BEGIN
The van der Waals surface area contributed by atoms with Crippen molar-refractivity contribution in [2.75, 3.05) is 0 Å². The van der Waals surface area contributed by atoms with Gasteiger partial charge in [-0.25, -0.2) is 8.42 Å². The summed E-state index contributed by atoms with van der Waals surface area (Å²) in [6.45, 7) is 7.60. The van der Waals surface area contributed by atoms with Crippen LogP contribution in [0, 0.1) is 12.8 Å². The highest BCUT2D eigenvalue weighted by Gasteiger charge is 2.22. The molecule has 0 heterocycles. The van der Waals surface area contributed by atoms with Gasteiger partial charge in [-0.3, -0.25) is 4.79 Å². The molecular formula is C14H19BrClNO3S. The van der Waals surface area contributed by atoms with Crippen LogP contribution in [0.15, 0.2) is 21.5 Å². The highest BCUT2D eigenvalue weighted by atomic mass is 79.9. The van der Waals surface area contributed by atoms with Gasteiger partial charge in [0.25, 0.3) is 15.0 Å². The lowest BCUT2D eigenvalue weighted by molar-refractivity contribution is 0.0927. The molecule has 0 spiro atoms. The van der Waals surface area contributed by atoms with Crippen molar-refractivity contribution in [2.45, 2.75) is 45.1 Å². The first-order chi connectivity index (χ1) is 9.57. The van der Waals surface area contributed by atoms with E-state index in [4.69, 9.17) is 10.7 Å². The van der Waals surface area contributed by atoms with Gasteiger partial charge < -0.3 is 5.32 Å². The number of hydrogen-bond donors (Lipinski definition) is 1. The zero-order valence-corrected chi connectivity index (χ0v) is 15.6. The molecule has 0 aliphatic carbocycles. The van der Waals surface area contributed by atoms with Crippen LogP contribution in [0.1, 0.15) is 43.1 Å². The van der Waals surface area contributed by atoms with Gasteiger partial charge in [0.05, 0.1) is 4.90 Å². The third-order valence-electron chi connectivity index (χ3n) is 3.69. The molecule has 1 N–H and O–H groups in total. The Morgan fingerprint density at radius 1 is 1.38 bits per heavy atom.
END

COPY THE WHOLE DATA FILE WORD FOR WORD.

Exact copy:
The van der Waals surface area contributed by atoms with Crippen molar-refractivity contribution in [2.75, 3.05) is 0 Å². The van der Waals surface area contributed by atoms with Gasteiger partial charge in [-0.25, -0.2) is 8.42 Å². The summed E-state index contributed by atoms with van der Waals surface area (Å²) in [6.45, 7) is 7.60. The van der Waals surface area contributed by atoms with Crippen LogP contribution in [0, 0.1) is 12.8 Å². The highest BCUT2D eigenvalue weighted by Gasteiger charge is 2.22. The molecule has 0 heterocycles. The van der Waals surface area contributed by atoms with Gasteiger partial charge in [-0.3, -0.25) is 4.79 Å². The molecular formula is C14H19BrClNO3S. The van der Waals surface area contributed by atoms with Crippen LogP contribution in [0.15, 0.2) is 21.5 Å². The highest BCUT2D eigenvalue weighted by atomic mass is 79.9. The van der Waals surface area contributed by atoms with Gasteiger partial charge in [0.25, 0.3) is 15.0 Å². The lowest BCUT2D eigenvalue weighted by molar-refractivity contribution is 0.0927. The molecule has 0 spiro atoms. The van der Waals surface area contributed by atoms with Crippen molar-refractivity contribution in [2.45, 2.75) is 45.1 Å². The first-order chi connectivity index (χ1) is 9.57. The van der Waals surface area contributed by atoms with E-state index in [4.69, 9.17) is 10.7 Å². The van der Waals surface area contributed by atoms with Gasteiger partial charge < -0.3 is 5.32 Å². The number of hydrogen-bond donors (Lipinski definition) is 1. The zero-order valence-corrected chi connectivity index (χ0v) is 15.6. The molecule has 0 aliphatic carbocycles. The van der Waals surface area contributed by atoms with Crippen LogP contribution in [0.1, 0.15) is 43.1 Å². The van der Waals surface area contributed by atoms with Gasteiger partial charge in [0.05, 0.1) is 4.90 Å². The third-order valence-electron chi connectivity index (χ3n) is 3.69. The molecule has 1 N–H and O–H groups in total. The Morgan fingerprint density at radius 1 is 1.38 bits per heavy atom.